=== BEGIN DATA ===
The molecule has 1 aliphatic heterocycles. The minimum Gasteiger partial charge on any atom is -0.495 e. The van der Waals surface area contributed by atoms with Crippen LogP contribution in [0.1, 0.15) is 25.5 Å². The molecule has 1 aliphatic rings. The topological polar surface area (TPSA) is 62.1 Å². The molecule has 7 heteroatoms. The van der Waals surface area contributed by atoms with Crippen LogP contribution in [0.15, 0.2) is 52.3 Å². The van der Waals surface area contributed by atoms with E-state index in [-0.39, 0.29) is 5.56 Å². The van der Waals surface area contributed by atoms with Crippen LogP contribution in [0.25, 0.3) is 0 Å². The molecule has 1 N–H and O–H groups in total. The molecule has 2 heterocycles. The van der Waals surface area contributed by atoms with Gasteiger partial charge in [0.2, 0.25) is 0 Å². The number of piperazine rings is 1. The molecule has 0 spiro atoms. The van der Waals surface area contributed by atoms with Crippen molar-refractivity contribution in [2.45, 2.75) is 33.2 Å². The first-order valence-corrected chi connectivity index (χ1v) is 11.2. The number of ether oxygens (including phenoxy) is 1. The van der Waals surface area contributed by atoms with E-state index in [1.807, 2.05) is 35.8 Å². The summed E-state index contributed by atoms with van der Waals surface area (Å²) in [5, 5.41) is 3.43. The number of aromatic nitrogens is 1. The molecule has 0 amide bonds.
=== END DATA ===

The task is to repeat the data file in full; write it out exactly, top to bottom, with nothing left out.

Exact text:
The molecule has 1 aliphatic heterocycles. The minimum Gasteiger partial charge on any atom is -0.495 e. The van der Waals surface area contributed by atoms with Crippen LogP contribution in [0.1, 0.15) is 25.5 Å². The molecule has 1 aliphatic rings. The topological polar surface area (TPSA) is 62.1 Å². The molecule has 7 heteroatoms. The van der Waals surface area contributed by atoms with Crippen LogP contribution in [0.15, 0.2) is 52.3 Å². The van der Waals surface area contributed by atoms with E-state index in [-0.39, 0.29) is 5.56 Å². The van der Waals surface area contributed by atoms with Crippen LogP contribution in [0.25, 0.3) is 0 Å². The molecule has 1 N–H and O–H groups in total. The molecule has 2 heterocycles. The van der Waals surface area contributed by atoms with Gasteiger partial charge in [0.2, 0.25) is 0 Å². The number of piperazine rings is 1. The molecule has 0 spiro atoms. The van der Waals surface area contributed by atoms with Crippen molar-refractivity contribution in [2.45, 2.75) is 33.2 Å². The first-order valence-corrected chi connectivity index (χ1v) is 11.2. The number of ether oxygens (including phenoxy) is 1. The van der Waals surface area contributed by atoms with E-state index in [1.807, 2.05) is 35.8 Å². The summed E-state index contributed by atoms with van der Waals surface area (Å²) in [5, 5.41) is 3.43. The number of aromatic nitrogens is 1. The molecule has 0 amide bonds.